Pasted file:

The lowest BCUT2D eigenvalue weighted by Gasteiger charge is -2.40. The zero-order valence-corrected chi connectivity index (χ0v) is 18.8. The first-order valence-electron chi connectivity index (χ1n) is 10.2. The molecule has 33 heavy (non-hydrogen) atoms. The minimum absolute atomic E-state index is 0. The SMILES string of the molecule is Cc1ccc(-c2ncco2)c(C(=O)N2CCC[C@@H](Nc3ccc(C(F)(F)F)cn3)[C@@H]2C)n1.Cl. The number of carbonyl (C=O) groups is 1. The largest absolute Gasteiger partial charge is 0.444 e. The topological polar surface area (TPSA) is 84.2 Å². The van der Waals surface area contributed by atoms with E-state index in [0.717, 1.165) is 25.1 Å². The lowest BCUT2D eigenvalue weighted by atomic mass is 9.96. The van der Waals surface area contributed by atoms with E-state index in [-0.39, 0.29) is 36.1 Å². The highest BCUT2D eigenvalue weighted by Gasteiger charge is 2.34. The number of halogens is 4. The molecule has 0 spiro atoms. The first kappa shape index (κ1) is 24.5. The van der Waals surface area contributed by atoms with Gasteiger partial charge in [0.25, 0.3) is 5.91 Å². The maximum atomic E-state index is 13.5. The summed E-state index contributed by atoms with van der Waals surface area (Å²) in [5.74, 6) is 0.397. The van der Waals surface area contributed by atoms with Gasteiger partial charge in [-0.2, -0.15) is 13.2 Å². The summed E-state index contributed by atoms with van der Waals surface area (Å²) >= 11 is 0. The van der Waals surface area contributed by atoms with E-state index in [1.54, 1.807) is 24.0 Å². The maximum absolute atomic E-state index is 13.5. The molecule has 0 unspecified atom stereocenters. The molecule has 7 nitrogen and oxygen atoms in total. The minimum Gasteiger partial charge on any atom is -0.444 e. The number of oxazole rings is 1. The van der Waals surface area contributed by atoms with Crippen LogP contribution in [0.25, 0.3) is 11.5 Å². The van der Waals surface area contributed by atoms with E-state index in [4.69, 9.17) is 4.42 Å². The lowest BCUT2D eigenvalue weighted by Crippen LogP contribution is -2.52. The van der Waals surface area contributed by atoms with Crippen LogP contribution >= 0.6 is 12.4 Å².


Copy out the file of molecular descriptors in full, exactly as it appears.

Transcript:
The lowest BCUT2D eigenvalue weighted by Gasteiger charge is -2.40. The zero-order valence-corrected chi connectivity index (χ0v) is 18.8. The first-order valence-electron chi connectivity index (χ1n) is 10.2. The molecule has 33 heavy (non-hydrogen) atoms. The minimum absolute atomic E-state index is 0. The SMILES string of the molecule is Cc1ccc(-c2ncco2)c(C(=O)N2CCC[C@@H](Nc3ccc(C(F)(F)F)cn3)[C@@H]2C)n1.Cl. The number of carbonyl (C=O) groups is 1. The largest absolute Gasteiger partial charge is 0.444 e. The topological polar surface area (TPSA) is 84.2 Å². The van der Waals surface area contributed by atoms with E-state index in [0.717, 1.165) is 25.1 Å². The lowest BCUT2D eigenvalue weighted by atomic mass is 9.96. The van der Waals surface area contributed by atoms with E-state index in [-0.39, 0.29) is 36.1 Å². The highest BCUT2D eigenvalue weighted by Gasteiger charge is 2.34. The number of halogens is 4. The molecule has 0 spiro atoms. The first kappa shape index (κ1) is 24.5. The van der Waals surface area contributed by atoms with Gasteiger partial charge in [0.25, 0.3) is 5.91 Å². The maximum atomic E-state index is 13.5. The summed E-state index contributed by atoms with van der Waals surface area (Å²) in [5.74, 6) is 0.397. The van der Waals surface area contributed by atoms with Gasteiger partial charge in [-0.2, -0.15) is 13.2 Å². The summed E-state index contributed by atoms with van der Waals surface area (Å²) >= 11 is 0. The van der Waals surface area contributed by atoms with E-state index in [1.54, 1.807) is 24.0 Å². The maximum absolute atomic E-state index is 13.5. The molecule has 0 unspecified atom stereocenters. The molecule has 7 nitrogen and oxygen atoms in total. The minimum Gasteiger partial charge on any atom is -0.444 e. The number of oxazole rings is 1. The van der Waals surface area contributed by atoms with Crippen LogP contribution in [0.25, 0.3) is 11.5 Å². The van der Waals surface area contributed by atoms with E-state index in [4.69, 9.17) is 4.42 Å². The lowest BCUT2D eigenvalue weighted by Crippen LogP contribution is -2.52. The van der Waals surface area contributed by atoms with Crippen LogP contribution >= 0.6 is 12.4 Å².